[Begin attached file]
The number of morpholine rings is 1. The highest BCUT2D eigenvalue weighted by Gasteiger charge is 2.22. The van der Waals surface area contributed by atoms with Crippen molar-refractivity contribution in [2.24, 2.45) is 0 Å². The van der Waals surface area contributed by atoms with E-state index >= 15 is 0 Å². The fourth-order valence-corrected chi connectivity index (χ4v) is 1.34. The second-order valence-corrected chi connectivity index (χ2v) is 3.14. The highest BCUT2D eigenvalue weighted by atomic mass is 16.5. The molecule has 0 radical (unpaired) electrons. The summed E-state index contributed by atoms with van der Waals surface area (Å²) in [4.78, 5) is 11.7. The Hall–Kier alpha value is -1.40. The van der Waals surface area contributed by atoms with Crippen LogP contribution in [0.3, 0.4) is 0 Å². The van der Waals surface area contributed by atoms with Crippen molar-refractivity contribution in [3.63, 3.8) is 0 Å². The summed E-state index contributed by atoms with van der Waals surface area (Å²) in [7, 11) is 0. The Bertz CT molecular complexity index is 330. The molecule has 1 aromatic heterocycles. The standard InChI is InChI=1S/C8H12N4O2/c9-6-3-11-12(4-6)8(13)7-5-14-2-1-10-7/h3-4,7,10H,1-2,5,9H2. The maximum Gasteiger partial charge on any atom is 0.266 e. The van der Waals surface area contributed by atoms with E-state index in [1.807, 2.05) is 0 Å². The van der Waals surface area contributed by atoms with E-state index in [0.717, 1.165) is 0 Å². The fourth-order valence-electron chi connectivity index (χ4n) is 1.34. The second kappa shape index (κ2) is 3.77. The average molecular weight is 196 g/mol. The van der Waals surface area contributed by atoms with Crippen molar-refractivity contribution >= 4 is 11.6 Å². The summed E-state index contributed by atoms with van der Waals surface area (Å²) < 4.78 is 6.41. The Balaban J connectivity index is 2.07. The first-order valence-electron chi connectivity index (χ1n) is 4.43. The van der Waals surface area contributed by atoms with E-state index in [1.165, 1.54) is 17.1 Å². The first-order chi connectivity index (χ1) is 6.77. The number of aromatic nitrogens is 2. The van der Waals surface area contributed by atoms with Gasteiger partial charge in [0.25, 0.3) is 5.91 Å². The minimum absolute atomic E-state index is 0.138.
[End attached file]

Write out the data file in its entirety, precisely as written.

The number of morpholine rings is 1. The highest BCUT2D eigenvalue weighted by Gasteiger charge is 2.22. The van der Waals surface area contributed by atoms with Crippen molar-refractivity contribution in [2.24, 2.45) is 0 Å². The van der Waals surface area contributed by atoms with E-state index >= 15 is 0 Å². The fourth-order valence-corrected chi connectivity index (χ4v) is 1.34. The second-order valence-corrected chi connectivity index (χ2v) is 3.14. The highest BCUT2D eigenvalue weighted by atomic mass is 16.5. The molecule has 0 radical (unpaired) electrons. The summed E-state index contributed by atoms with van der Waals surface area (Å²) in [4.78, 5) is 11.7. The Hall–Kier alpha value is -1.40. The van der Waals surface area contributed by atoms with Crippen LogP contribution in [0.3, 0.4) is 0 Å². The van der Waals surface area contributed by atoms with Crippen molar-refractivity contribution in [3.63, 3.8) is 0 Å². The summed E-state index contributed by atoms with van der Waals surface area (Å²) in [7, 11) is 0. The Bertz CT molecular complexity index is 330. The molecule has 1 aromatic heterocycles. The standard InChI is InChI=1S/C8H12N4O2/c9-6-3-11-12(4-6)8(13)7-5-14-2-1-10-7/h3-4,7,10H,1-2,5,9H2. The maximum Gasteiger partial charge on any atom is 0.266 e. The van der Waals surface area contributed by atoms with E-state index in [1.807, 2.05) is 0 Å². The van der Waals surface area contributed by atoms with E-state index in [0.717, 1.165) is 0 Å². The fourth-order valence-electron chi connectivity index (χ4n) is 1.34. The second kappa shape index (κ2) is 3.77. The average molecular weight is 196 g/mol. The van der Waals surface area contributed by atoms with Crippen molar-refractivity contribution >= 4 is 11.6 Å². The summed E-state index contributed by atoms with van der Waals surface area (Å²) < 4.78 is 6.41. The Balaban J connectivity index is 2.07. The first-order valence-electron chi connectivity index (χ1n) is 4.43. The van der Waals surface area contributed by atoms with E-state index in [1.165, 1.54) is 17.1 Å². The first-order chi connectivity index (χ1) is 6.77. The number of aromatic nitrogens is 2. The van der Waals surface area contributed by atoms with Gasteiger partial charge in [0.25, 0.3) is 5.91 Å². The minimum absolute atomic E-state index is 0.138.